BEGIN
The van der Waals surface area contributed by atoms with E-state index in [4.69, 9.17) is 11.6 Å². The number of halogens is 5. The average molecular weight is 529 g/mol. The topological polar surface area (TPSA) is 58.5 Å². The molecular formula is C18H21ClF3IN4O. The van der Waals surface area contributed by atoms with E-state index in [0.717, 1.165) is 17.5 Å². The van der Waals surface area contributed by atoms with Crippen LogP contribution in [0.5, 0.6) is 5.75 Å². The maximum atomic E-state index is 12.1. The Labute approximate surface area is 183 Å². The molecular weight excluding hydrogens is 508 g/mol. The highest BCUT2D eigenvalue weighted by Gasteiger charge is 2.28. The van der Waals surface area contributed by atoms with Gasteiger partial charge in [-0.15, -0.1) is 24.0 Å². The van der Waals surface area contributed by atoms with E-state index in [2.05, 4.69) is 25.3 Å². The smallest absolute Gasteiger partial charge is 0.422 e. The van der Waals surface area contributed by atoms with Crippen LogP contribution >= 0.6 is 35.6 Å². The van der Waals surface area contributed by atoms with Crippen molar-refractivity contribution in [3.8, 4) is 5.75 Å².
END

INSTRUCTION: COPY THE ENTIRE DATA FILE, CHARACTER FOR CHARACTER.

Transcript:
The van der Waals surface area contributed by atoms with E-state index in [4.69, 9.17) is 11.6 Å². The number of halogens is 5. The average molecular weight is 529 g/mol. The topological polar surface area (TPSA) is 58.5 Å². The molecular formula is C18H21ClF3IN4O. The van der Waals surface area contributed by atoms with E-state index in [0.717, 1.165) is 17.5 Å². The van der Waals surface area contributed by atoms with Crippen LogP contribution in [0.5, 0.6) is 5.75 Å². The maximum atomic E-state index is 12.1. The Labute approximate surface area is 183 Å². The molecular weight excluding hydrogens is 508 g/mol. The highest BCUT2D eigenvalue weighted by Gasteiger charge is 2.28. The van der Waals surface area contributed by atoms with Gasteiger partial charge in [-0.15, -0.1) is 24.0 Å². The van der Waals surface area contributed by atoms with E-state index in [2.05, 4.69) is 25.3 Å². The smallest absolute Gasteiger partial charge is 0.422 e. The van der Waals surface area contributed by atoms with Crippen LogP contribution >= 0.6 is 35.6 Å². The van der Waals surface area contributed by atoms with Crippen molar-refractivity contribution in [3.8, 4) is 5.75 Å².